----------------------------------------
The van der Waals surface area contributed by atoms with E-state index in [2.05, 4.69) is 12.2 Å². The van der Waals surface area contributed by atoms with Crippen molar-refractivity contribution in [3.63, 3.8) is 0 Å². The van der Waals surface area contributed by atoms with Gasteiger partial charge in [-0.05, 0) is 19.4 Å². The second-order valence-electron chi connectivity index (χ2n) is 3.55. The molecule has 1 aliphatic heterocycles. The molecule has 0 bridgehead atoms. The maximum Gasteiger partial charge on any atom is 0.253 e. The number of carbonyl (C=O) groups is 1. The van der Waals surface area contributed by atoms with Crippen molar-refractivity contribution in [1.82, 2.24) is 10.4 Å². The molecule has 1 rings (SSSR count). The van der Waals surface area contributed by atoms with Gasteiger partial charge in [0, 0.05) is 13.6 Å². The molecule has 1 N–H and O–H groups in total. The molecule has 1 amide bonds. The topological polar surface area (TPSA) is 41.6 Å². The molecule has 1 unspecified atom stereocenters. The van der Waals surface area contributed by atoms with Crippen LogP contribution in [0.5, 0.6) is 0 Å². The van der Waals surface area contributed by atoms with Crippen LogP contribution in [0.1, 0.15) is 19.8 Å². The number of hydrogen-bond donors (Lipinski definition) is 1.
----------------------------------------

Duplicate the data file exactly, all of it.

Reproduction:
The van der Waals surface area contributed by atoms with E-state index in [2.05, 4.69) is 12.2 Å². The van der Waals surface area contributed by atoms with Crippen molar-refractivity contribution in [3.63, 3.8) is 0 Å². The van der Waals surface area contributed by atoms with Gasteiger partial charge in [-0.05, 0) is 19.4 Å². The second-order valence-electron chi connectivity index (χ2n) is 3.55. The molecule has 1 aliphatic heterocycles. The molecule has 0 bridgehead atoms. The maximum Gasteiger partial charge on any atom is 0.253 e. The number of carbonyl (C=O) groups is 1. The van der Waals surface area contributed by atoms with Crippen molar-refractivity contribution in [1.82, 2.24) is 10.4 Å². The molecule has 1 rings (SSSR count). The van der Waals surface area contributed by atoms with Gasteiger partial charge in [0, 0.05) is 13.6 Å². The molecule has 1 N–H and O–H groups in total. The molecule has 1 amide bonds. The topological polar surface area (TPSA) is 41.6 Å². The molecule has 1 unspecified atom stereocenters. The van der Waals surface area contributed by atoms with Crippen LogP contribution in [0.5, 0.6) is 0 Å². The van der Waals surface area contributed by atoms with Crippen LogP contribution in [0.1, 0.15) is 19.8 Å². The number of hydrogen-bond donors (Lipinski definition) is 1.